NASA's helicopter Ingenuity on Mars encountered glitches on its sixth flight above the Red Planet. The small Martian chopper was tough as expected, however, Space.com reports.
Ingenuity took off May 22 on its sixth maneuver after the initial flight of its extended Mars mission. The flights tested the rotorcraft's scounting capability over the Red Planet.
The flight plan called for the four-pound copter to obtain a 33-feet altitude, cruise 492 feet cruise to the southwest, move 49 feet southward, capture images westward, then zip 164 feet before touchdown to the northeast.
Things went well at first. Less than 60 seconds into the flight, Ingenuity suffered a glitch that disrupted the flow of images from its navigation camera to the onboard computer, Havard Grip, Chief Pilot of Ingenuity, reported from NASA's Jet Propulsion Laboratory in Southern California.
In an update posted on the NASA website, Grip said the glitch resulted in a "single image to be lost" that led to all navigation images transmitted later with inaccurate time stamps.
Every time the navigation algorithm executed a correction according to navigation image, it operated on the basis of wrong information about when the image was captured, he pointed out.
The subsequent inconsistencies considerably degraded the information used to fly the chopper, resulting in estimates being continuously corrected to account for the so-called "phantom errors," said Grip, adding that large oscillations followed.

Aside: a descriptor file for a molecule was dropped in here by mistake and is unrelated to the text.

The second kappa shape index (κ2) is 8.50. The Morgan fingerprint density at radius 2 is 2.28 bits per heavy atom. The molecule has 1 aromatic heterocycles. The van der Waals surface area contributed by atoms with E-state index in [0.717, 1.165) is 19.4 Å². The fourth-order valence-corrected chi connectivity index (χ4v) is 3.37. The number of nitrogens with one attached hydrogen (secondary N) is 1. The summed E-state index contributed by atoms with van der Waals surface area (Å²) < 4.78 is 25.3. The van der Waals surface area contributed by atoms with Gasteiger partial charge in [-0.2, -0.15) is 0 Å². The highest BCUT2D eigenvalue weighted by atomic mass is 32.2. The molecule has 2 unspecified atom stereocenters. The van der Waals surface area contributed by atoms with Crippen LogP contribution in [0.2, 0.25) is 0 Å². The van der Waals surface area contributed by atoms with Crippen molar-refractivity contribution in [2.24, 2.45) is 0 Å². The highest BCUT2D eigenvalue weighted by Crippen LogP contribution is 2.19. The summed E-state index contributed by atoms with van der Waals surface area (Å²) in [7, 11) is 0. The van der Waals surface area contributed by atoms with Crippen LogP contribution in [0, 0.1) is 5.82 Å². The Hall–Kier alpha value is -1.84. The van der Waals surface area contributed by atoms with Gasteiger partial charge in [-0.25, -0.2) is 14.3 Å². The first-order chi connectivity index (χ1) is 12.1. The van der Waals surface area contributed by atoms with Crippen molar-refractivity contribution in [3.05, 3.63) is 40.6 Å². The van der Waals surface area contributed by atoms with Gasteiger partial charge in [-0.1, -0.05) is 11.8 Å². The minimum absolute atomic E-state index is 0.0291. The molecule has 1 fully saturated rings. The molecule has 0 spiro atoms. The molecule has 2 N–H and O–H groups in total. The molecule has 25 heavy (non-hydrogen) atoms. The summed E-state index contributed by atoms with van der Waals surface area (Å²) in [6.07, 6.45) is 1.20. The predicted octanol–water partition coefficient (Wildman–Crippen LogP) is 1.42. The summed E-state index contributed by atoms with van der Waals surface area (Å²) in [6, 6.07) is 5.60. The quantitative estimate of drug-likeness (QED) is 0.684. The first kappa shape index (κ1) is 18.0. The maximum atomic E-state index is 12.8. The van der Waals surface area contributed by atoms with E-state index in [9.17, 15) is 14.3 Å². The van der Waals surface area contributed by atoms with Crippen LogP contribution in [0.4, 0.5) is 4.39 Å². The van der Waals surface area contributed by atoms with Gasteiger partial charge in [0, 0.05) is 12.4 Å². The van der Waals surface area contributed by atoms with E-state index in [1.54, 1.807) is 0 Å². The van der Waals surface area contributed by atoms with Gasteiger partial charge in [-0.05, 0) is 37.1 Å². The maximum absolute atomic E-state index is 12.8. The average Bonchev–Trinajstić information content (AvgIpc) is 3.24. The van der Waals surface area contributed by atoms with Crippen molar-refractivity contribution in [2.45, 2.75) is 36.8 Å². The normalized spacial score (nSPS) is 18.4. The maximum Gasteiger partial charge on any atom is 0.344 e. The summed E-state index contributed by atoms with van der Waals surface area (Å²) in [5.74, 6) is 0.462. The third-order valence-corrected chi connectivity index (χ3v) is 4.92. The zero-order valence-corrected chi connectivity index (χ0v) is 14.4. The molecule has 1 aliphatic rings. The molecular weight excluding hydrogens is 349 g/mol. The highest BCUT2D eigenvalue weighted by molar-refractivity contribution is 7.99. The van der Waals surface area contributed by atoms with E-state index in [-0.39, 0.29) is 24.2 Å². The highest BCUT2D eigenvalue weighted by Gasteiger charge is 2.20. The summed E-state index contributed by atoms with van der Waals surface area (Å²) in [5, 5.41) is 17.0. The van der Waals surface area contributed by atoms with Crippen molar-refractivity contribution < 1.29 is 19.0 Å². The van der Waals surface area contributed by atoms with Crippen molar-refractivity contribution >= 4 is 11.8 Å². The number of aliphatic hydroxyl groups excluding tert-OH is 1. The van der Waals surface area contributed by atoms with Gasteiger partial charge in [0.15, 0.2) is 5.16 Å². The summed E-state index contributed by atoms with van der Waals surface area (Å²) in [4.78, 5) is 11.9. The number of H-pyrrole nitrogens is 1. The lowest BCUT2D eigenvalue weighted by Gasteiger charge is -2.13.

Ingenuity inclined and rolled over 20 degrees at certain points during the sixth flight and encountered spikes in power consumption, he explained.
However, according to a similar Business Insider report, the chopper was able to manage powering through the glitch, ultimately landing safely approximately within 16 feet of its intended touchdown.
Ingenuity's Toughness Amidst the Glitch
The Mars helicopter was able to overcome the situation, and while the flight revealed a timing susceptibility that will now be dealt with, it also validated the system's toughness in many ways, Grip said.
While NASA did not deliberately plan such a stressful flight, it now has flight data about the external performance of the chopper.
The data will be analyzed, expanding knowledge on the performance of helicopters on the Red Planet, the first time such aircraft have flown outside of Earth.
Ingenuity landed on the Red Planet with Perseverance, NASA's Mars rover, in February. They touched down inside the Jezero Crater supposedly an ancient Martian lake and river delta.
NASA Authorizes Mission Extension
Early last month, the helicopter deployed from the belly of the Perseverance rover, kicking off a five-flight, month-long campaign designed to demonstrate that powered aerial flight is possible above Mars. The flights went quite smoothly and Ingenuity stayed in good condition at its conclusion. NASA authorized the extended mission extension for additional scouting flights.
Perseverance documented the first five flights of Ingenuity although this was not done for the May 22 maneuver. The Perseverance rover is currently beginning to concentrate on its own science mission, involving the search for signs of ancient Mars life and retrieving samples to bring back to Earth.
iGagadgetPro's YouTube video below shows Mars helicopter Ingenuity as it experienced glitch on its sixth flight:
Check out more news and information on Mars on Science Times.